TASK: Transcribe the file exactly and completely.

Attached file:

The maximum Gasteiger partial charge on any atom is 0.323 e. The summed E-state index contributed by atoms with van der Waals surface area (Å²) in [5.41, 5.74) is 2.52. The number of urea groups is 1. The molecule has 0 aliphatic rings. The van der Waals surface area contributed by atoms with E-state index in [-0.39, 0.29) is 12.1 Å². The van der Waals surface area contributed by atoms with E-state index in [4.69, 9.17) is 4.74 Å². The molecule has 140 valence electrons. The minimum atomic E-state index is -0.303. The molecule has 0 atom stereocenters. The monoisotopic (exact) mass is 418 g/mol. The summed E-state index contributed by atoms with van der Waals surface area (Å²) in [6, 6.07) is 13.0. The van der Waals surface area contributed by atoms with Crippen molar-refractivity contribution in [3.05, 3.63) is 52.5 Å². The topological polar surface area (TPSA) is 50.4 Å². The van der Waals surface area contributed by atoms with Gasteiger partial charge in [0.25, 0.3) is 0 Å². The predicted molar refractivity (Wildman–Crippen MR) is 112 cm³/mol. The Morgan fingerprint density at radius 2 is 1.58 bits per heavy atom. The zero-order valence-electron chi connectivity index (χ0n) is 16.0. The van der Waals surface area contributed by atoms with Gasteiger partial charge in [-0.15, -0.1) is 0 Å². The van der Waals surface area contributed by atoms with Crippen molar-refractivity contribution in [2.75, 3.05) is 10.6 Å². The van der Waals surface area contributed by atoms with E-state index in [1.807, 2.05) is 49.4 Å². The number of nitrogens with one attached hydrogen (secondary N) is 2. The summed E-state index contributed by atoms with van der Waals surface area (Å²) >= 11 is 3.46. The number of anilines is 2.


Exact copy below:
The maximum Gasteiger partial charge on any atom is 0.323 e. The summed E-state index contributed by atoms with van der Waals surface area (Å²) in [5.41, 5.74) is 2.52. The number of urea groups is 1. The molecule has 0 aliphatic rings. The van der Waals surface area contributed by atoms with E-state index in [-0.39, 0.29) is 12.1 Å². The van der Waals surface area contributed by atoms with E-state index in [4.69, 9.17) is 4.74 Å². The molecule has 140 valence electrons. The minimum atomic E-state index is -0.303. The molecule has 0 atom stereocenters. The monoisotopic (exact) mass is 418 g/mol. The summed E-state index contributed by atoms with van der Waals surface area (Å²) in [6, 6.07) is 13.0. The van der Waals surface area contributed by atoms with Crippen molar-refractivity contribution in [3.05, 3.63) is 52.5 Å². The topological polar surface area (TPSA) is 50.4 Å². The van der Waals surface area contributed by atoms with Gasteiger partial charge in [0.25, 0.3) is 0 Å². The predicted molar refractivity (Wildman–Crippen MR) is 112 cm³/mol. The Morgan fingerprint density at radius 2 is 1.58 bits per heavy atom. The zero-order valence-electron chi connectivity index (χ0n) is 16.0. The van der Waals surface area contributed by atoms with Gasteiger partial charge in [-0.15, -0.1) is 0 Å². The van der Waals surface area contributed by atoms with Crippen molar-refractivity contribution in [2.75, 3.05) is 10.6 Å². The van der Waals surface area contributed by atoms with E-state index in [1.807, 2.05) is 49.4 Å². The number of nitrogens with one attached hydrogen (secondary N) is 2. The summed E-state index contributed by atoms with van der Waals surface area (Å²) >= 11 is 3.46. The number of anilines is 2.